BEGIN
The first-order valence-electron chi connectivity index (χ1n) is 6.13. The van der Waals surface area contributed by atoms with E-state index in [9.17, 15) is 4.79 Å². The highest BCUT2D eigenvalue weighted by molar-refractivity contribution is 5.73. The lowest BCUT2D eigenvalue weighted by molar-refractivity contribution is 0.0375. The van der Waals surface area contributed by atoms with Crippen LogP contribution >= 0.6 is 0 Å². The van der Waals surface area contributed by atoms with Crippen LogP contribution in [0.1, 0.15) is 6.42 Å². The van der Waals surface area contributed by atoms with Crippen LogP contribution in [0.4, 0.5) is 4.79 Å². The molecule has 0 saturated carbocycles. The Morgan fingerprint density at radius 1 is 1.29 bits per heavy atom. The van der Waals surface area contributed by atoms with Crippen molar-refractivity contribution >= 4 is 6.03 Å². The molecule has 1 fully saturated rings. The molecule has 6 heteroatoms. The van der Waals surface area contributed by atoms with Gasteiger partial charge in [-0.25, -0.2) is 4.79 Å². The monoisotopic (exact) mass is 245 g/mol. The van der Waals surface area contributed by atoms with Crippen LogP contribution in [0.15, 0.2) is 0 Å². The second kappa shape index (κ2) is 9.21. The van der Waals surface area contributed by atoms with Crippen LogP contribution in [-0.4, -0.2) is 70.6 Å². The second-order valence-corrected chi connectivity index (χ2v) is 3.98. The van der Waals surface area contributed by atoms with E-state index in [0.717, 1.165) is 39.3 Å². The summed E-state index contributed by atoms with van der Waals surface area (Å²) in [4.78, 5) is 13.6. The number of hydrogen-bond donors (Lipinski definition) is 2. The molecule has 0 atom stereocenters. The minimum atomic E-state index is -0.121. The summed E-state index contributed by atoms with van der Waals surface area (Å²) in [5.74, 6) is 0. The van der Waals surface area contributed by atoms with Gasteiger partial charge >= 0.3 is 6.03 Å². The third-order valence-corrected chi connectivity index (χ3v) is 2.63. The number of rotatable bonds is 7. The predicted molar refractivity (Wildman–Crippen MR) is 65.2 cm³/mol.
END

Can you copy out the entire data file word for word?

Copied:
The first-order valence-electron chi connectivity index (χ1n) is 6.13. The van der Waals surface area contributed by atoms with E-state index in [9.17, 15) is 4.79 Å². The highest BCUT2D eigenvalue weighted by molar-refractivity contribution is 5.73. The lowest BCUT2D eigenvalue weighted by molar-refractivity contribution is 0.0375. The van der Waals surface area contributed by atoms with Crippen LogP contribution >= 0.6 is 0 Å². The van der Waals surface area contributed by atoms with Crippen LogP contribution in [0.1, 0.15) is 6.42 Å². The van der Waals surface area contributed by atoms with Crippen LogP contribution in [0.4, 0.5) is 4.79 Å². The molecule has 0 saturated carbocycles. The Morgan fingerprint density at radius 1 is 1.29 bits per heavy atom. The van der Waals surface area contributed by atoms with Crippen molar-refractivity contribution >= 4 is 6.03 Å². The molecule has 1 fully saturated rings. The molecule has 6 heteroatoms. The van der Waals surface area contributed by atoms with Gasteiger partial charge in [-0.25, -0.2) is 4.79 Å². The monoisotopic (exact) mass is 245 g/mol. The van der Waals surface area contributed by atoms with Crippen LogP contribution in [0.15, 0.2) is 0 Å². The second kappa shape index (κ2) is 9.21. The van der Waals surface area contributed by atoms with Crippen LogP contribution in [-0.4, -0.2) is 70.6 Å². The second-order valence-corrected chi connectivity index (χ2v) is 3.98. The van der Waals surface area contributed by atoms with E-state index in [0.717, 1.165) is 39.3 Å². The summed E-state index contributed by atoms with van der Waals surface area (Å²) in [4.78, 5) is 13.6. The number of hydrogen-bond donors (Lipinski definition) is 2. The molecule has 0 atom stereocenters. The minimum atomic E-state index is -0.121. The summed E-state index contributed by atoms with van der Waals surface area (Å²) in [5.74, 6) is 0. The van der Waals surface area contributed by atoms with Gasteiger partial charge >= 0.3 is 6.03 Å². The third-order valence-corrected chi connectivity index (χ3v) is 2.63. The number of rotatable bonds is 7. The predicted molar refractivity (Wildman–Crippen MR) is 65.2 cm³/mol.